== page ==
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If I have a property that might be a string or a boolean how do I define it:

interface Foo{
    bar:string;
    bar:boolean;
}

I don't want to resort to:

interface Foo{
    bar:any;
}

I don't think its possible without any. You can answer any of these:

Have I overlooked a spec and its possible right now? Is something like this planned? Has a feature request been logged: http://typescript.codeplex.com/workitem/list/basic ? (UPDATE this is the issue report you can vote on https://typescript.codeplex.com/workitem/1364)

I would imagine something like this:

interface Foo{
    bar:string;
    bar:boolean;
    bar:any; 
}

var x:Foo = <any>{};
x.bar="asdf";
x.bar.toUpperCase(); // intellisence only for string 
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Not sure of your usage scenario but would generics help you here? –  Damian Aug 2 '13 at 18:25
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2 Answers

up vote 5 down vote accepted

This is usually referred to as "union types". The TypeScript type system does not allow for this. Two main reasons for this that I can think of.

First, it's incredibly hard to reason about. An undermentioned aspect of programming languages is the ability for humans with normal-sized brains to answer questions about what the type system means. You would ideally be able to easily answer questions like these: Is Animal|Mammal the same as Animal, or the same as Mammal? Is Dog|Cat convertible to Mammal? What's the relationship between (x: string) => number|string and (x: string|number) => string) ? It's not necessarily impossible, but isn't meeting the bar for the value it brings to the table.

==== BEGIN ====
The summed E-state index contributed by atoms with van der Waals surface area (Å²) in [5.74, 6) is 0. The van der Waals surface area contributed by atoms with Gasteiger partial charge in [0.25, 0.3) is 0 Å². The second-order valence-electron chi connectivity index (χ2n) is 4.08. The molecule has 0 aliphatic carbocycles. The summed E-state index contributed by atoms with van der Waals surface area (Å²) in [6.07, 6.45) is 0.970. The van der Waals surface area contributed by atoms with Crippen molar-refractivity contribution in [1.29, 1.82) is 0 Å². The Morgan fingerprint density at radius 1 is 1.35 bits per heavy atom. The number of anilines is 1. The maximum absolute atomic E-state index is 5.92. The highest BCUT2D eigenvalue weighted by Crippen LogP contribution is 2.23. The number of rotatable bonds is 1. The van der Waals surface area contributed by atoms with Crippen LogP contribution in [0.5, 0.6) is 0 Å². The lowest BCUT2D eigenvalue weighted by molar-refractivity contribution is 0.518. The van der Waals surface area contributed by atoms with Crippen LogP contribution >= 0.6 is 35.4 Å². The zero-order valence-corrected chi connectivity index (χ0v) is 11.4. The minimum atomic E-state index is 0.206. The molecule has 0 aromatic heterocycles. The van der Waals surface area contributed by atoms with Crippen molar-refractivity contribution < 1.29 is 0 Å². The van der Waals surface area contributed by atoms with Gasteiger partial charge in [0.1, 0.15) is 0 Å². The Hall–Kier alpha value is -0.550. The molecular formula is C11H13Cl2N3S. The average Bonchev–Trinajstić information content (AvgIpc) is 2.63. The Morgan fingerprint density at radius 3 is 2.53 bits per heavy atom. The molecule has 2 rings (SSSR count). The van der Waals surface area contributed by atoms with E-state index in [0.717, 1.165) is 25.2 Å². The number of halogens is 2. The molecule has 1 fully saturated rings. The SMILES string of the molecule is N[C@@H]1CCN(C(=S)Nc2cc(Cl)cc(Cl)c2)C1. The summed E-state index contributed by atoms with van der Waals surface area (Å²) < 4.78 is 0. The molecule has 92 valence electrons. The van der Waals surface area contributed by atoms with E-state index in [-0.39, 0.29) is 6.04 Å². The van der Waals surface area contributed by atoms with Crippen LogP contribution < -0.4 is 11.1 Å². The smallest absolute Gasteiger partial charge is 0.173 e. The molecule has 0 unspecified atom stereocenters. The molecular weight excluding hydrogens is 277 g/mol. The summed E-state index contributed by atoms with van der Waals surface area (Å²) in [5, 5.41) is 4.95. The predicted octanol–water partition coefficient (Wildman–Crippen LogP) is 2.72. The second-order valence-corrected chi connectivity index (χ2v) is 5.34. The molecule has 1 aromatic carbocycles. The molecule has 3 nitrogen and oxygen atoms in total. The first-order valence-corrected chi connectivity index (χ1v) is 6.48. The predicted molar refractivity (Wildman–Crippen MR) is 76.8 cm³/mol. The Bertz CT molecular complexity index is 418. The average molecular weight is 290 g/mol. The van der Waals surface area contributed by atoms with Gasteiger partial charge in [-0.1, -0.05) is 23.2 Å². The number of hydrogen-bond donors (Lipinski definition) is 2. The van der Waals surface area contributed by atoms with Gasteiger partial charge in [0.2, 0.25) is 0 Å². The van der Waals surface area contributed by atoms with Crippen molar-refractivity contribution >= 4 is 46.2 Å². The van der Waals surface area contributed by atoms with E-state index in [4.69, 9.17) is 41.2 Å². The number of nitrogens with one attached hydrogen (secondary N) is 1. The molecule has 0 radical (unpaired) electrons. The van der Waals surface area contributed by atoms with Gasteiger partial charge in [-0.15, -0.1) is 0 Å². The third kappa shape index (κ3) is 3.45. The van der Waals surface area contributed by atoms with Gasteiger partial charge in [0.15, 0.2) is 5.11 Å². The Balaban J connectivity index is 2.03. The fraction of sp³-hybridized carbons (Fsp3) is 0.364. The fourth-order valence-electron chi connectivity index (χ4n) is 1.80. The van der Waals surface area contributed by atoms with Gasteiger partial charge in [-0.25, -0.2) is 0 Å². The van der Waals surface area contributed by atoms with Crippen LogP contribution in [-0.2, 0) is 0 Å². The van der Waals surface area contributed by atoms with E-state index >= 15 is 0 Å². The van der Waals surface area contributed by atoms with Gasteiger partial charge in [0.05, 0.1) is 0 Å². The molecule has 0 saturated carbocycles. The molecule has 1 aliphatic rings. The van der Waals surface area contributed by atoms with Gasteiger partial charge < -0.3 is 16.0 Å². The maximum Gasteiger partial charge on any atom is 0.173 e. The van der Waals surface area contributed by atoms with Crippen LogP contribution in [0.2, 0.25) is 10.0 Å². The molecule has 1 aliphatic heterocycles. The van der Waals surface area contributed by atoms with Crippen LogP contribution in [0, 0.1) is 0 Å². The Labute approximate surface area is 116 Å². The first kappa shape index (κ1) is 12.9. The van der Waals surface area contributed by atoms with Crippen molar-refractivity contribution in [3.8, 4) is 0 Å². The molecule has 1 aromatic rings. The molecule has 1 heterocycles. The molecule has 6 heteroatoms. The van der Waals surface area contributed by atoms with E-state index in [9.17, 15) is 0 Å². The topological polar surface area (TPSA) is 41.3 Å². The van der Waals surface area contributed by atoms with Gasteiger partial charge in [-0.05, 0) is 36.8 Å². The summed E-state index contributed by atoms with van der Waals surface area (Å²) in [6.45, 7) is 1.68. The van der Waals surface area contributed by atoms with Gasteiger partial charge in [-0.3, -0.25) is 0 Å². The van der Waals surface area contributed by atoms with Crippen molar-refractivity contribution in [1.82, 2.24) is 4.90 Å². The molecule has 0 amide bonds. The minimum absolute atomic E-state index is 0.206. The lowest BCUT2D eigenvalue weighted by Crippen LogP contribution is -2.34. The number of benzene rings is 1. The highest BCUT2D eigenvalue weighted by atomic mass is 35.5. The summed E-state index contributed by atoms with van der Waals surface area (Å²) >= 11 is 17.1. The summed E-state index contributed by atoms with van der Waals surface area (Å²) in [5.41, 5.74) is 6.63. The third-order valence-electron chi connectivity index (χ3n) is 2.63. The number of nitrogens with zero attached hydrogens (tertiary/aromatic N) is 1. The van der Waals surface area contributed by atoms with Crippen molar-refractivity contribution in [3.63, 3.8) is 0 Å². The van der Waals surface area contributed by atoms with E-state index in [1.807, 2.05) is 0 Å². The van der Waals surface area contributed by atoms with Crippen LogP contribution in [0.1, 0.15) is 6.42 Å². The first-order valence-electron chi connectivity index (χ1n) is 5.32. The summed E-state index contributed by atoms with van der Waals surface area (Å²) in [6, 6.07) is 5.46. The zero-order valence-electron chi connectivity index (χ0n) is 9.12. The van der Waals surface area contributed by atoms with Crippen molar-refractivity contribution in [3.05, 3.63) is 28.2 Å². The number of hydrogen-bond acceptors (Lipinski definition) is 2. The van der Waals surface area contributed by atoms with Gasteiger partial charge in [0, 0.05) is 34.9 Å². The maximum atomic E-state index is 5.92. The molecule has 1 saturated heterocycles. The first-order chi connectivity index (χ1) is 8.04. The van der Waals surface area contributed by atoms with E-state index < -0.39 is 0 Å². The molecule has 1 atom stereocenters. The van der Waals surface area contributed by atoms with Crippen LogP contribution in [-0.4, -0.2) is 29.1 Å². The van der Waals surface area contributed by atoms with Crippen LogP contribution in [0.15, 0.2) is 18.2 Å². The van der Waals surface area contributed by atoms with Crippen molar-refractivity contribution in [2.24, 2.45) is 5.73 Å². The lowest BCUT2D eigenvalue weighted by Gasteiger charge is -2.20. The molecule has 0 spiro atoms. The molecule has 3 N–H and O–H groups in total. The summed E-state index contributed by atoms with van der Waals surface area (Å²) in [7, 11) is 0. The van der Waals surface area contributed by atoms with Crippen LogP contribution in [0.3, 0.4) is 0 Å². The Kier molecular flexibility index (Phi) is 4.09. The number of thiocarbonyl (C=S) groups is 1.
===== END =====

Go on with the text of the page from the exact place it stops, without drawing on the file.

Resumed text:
Second, in a system without good runtime type information, this is sort of unusable in practice outside of a few primitive types. For example:

interface Car {
    run(fuel: string);
}
interface Human {
    run(distance: number);
}

// Makes the specified object go
public void run(obj: Car|Human, dist: number, fuel: string) {
    if( /* ??? */ ) {
        (<Car>obj).run(fuel);
    } else {
        (<Human>obj).run(dist);
    }
}

At runtime, there's no information to inform the ??? condition. The Car and Human interfaces are indistinguishable. This is the same reason the compiler doesn't let you provide wholly separate method overload implementations.

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Its allowed in functions try it I still (naively) think it can be allowed in properties. But you did answer my question. Btw. Its great to have a ts team member on stackoverflow, thanks for that. PS: my biggest concern is the slow compile, I die slowly every time it takes 5 seconds for me to see my code in action :) –  basarat Aug 2 '13 at 9:56
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Not saying this answers your question, but could you resort to something like this?

interface Foo<T>{
    bar:T;
}

function createFoo<T>(bar:T) : Foo<T>{
    return {bar:bar};
}

var sFoo = createFoo("s");
var len = sFoo.bar.length;

var bFoo = createFoo(true);
var result = bFoo.bar === true;
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+1 for a useful answer. However my usage scenario is defining typescript interfaces for things like: github.com/gruntjs/grunt-contrib-watch#optionsevent Currently I (and others) resort to any for such cases –  basarat Aug 2 '13 at 18:42
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